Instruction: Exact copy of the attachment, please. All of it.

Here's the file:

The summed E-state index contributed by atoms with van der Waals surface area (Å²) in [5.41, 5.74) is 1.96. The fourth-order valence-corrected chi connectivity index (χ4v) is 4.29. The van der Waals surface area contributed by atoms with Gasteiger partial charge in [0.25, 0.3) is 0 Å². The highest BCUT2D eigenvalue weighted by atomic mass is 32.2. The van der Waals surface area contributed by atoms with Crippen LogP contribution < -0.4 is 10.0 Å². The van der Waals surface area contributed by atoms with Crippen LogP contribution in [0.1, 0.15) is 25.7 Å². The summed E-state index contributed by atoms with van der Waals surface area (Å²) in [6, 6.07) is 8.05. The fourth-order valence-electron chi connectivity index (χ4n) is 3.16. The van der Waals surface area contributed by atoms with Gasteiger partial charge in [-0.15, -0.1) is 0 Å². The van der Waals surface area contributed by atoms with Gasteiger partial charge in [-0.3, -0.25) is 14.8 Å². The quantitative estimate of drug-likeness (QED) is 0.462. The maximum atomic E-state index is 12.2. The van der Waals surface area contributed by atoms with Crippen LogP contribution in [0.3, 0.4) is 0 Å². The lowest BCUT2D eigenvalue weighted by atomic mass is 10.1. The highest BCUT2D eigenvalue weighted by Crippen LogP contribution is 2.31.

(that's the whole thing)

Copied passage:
The summed E-state index contributed by atoms with van der Waals surface area (Å²) in [5.41, 5.74) is 1.96. The fourth-order valence-corrected chi connectivity index (χ4v) is 4.29. The van der Waals surface area contributed by atoms with Gasteiger partial charge in [0.25, 0.3) is 0 Å². The highest BCUT2D eigenvalue weighted by atomic mass is 32.2. The van der Waals surface area contributed by atoms with Crippen LogP contribution < -0.4 is 10.0 Å². The van der Waals surface area contributed by atoms with Crippen LogP contribution in [0.1, 0.15) is 25.7 Å². The summed E-state index contributed by atoms with van der Waals surface area (Å²) in [6, 6.07) is 8.05. The fourth-order valence-electron chi connectivity index (χ4n) is 3.16. The van der Waals surface area contributed by atoms with Gasteiger partial charge in [-0.15, -0.1) is 0 Å². The van der Waals surface area contributed by atoms with Gasteiger partial charge in [-0.3, -0.25) is 14.8 Å². The quantitative estimate of drug-likeness (QED) is 0.462. The maximum atomic E-state index is 12.2. The van der Waals surface area contributed by atoms with Crippen LogP contribution in [0.3, 0.4) is 0 Å². The lowest BCUT2D eigenvalue weighted by atomic mass is 10.1. The highest BCUT2D eigenvalue weighted by Crippen LogP contribution is 2.31.